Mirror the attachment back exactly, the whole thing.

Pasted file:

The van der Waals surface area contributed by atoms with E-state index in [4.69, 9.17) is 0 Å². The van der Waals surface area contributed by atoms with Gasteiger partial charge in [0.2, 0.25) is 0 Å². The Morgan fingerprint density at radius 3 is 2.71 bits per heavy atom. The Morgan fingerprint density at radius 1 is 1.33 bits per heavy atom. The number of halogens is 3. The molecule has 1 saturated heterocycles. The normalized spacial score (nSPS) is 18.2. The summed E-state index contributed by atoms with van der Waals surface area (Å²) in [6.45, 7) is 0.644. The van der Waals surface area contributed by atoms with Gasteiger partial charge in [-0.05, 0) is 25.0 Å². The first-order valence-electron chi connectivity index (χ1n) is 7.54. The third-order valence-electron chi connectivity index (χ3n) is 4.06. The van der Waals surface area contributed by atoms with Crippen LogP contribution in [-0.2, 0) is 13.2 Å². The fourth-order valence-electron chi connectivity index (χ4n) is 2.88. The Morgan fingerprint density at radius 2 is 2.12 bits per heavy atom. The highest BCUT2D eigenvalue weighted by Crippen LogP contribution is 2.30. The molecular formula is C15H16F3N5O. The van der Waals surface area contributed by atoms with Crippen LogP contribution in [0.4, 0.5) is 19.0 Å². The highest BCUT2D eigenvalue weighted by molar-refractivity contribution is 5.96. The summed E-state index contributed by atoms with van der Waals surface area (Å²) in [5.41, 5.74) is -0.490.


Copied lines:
The van der Waals surface area contributed by atoms with E-state index in [4.69, 9.17) is 0 Å². The van der Waals surface area contributed by atoms with Gasteiger partial charge in [0.2, 0.25) is 0 Å². The Morgan fingerprint density at radius 3 is 2.71 bits per heavy atom. The Morgan fingerprint density at radius 1 is 1.33 bits per heavy atom. The number of halogens is 3. The molecule has 1 saturated heterocycles. The normalized spacial score (nSPS) is 18.2. The summed E-state index contributed by atoms with van der Waals surface area (Å²) in [6.45, 7) is 0.644. The van der Waals surface area contributed by atoms with Gasteiger partial charge in [-0.05, 0) is 25.0 Å². The first-order valence-electron chi connectivity index (χ1n) is 7.54. The third-order valence-electron chi connectivity index (χ3n) is 4.06. The van der Waals surface area contributed by atoms with Crippen LogP contribution in [-0.2, 0) is 13.2 Å². The fourth-order valence-electron chi connectivity index (χ4n) is 2.88. The Morgan fingerprint density at radius 2 is 2.12 bits per heavy atom. The highest BCUT2D eigenvalue weighted by Crippen LogP contribution is 2.30. The molecular formula is C15H16F3N5O. The van der Waals surface area contributed by atoms with Crippen LogP contribution in [0.4, 0.5) is 19.0 Å². The highest BCUT2D eigenvalue weighted by molar-refractivity contribution is 5.96. The summed E-state index contributed by atoms with van der Waals surface area (Å²) in [5.41, 5.74) is -0.490.